Say you’re walking down the street and you’re carrying a Spyderco Tenacious clipped to your pocket. It may look a little something like this:
If a police officer were to see the knife clip attached to your pocket, would it be considered concealed carry or open carry?
In short, it could be considered either. One of the problems with knife laws is the fact that much of it is left up to interpretation. One police officer may only see the clip and say that the actual knife is concealed in the pocket. Another may say that it’s clearly a part of the knife and it’s showing so the knife is being openly carried.
It matters because in some places, a knife with a blade length more than a certain amount of inches cannot be carried openly. In other places, that same knife must be carried openly.
Wherever you live (and wherever you go), it’s absolutely essential to thoroughly look at your knife laws because they are often littered with phrases and definitions that are general or open to interpretation.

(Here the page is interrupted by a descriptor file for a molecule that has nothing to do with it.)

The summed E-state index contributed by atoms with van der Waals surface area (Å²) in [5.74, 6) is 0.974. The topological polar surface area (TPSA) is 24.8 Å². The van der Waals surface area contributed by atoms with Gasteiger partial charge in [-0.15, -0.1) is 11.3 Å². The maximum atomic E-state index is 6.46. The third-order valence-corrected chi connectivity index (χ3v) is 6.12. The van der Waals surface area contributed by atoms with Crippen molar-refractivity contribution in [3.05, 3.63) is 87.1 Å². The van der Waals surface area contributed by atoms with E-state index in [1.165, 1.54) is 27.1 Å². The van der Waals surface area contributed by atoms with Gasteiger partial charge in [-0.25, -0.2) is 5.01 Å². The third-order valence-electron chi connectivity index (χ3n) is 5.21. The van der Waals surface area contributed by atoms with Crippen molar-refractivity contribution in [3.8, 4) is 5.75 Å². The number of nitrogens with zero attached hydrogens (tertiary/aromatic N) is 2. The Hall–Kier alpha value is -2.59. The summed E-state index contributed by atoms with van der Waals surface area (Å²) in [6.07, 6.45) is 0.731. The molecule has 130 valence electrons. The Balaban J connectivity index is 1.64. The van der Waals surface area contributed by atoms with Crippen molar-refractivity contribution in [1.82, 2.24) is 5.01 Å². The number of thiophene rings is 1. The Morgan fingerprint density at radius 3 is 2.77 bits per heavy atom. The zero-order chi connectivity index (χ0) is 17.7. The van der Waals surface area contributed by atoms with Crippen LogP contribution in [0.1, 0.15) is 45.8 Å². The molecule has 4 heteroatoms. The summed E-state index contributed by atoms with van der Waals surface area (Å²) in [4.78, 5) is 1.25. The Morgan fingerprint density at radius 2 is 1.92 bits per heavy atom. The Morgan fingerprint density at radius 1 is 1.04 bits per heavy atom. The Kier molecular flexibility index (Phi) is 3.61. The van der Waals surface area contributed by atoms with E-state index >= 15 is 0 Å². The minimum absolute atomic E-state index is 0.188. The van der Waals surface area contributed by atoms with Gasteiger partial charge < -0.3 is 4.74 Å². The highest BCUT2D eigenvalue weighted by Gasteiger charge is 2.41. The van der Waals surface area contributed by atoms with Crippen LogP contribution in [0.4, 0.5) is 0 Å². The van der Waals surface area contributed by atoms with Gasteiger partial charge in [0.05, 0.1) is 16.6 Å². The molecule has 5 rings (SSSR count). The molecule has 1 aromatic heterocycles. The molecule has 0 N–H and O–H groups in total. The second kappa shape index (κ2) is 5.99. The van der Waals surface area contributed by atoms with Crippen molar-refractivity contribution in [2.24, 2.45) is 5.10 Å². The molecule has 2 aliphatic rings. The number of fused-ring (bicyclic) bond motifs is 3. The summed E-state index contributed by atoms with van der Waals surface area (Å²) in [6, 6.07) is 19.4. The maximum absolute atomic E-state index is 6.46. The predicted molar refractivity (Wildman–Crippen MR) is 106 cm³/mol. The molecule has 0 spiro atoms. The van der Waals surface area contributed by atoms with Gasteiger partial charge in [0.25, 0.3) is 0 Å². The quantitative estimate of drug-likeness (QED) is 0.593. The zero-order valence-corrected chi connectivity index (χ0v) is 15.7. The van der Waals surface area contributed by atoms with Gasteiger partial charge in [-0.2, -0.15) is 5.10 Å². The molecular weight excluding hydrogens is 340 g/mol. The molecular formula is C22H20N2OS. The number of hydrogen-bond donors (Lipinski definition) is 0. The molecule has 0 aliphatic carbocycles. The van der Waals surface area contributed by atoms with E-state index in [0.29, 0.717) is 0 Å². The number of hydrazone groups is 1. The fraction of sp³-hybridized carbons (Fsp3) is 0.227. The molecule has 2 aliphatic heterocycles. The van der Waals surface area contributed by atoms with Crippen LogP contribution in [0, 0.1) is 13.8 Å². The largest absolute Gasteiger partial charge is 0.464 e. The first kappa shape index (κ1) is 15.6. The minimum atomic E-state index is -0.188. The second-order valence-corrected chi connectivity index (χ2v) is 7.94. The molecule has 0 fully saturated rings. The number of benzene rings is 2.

For example, in New York City, knives must be carried concealed. Since the Big Apple is well known for interpreting knife laws very broadly, Knife Rights recommends that knives are never carried clipped to your pocket or you may be arrested, even those with a deep-pocket-carry clip that doesn’t actually show the knife’s body.
In Los Angeles, the code says “no person shall wear or carry in a plain view any knife or dagger upon any public street or public place or in any place open to the public.” A knife, as defined by Los Angeles, has a blade 3 inches or more in length. This sounds very firm, but does a pocket clip—especially a low-carry pocket clip—count as plain view? Again, it’s mostly a matter of opinion from the arresting officer, but it wouldn’t hurt to slip your 3-inch or longer knife into your pocket because there’s no limit for concealed folders.
The problem with clips is that countless objects have clips, like flashlights, pens, and Keybars.
If you saw this, you might assume I’m carrying a knife, especially since Schrade is a well-known knife manufacturer.
However, it could just be a pen.
Many officers will simply ignore pocket clips, but it only takes that one for you to get arrested. Your safest bet is to always assume a knife clipped to your pocket is open carry. If your knife adheres to the law, don’t worry about, but if there’s any doubt, slip it in your pocket.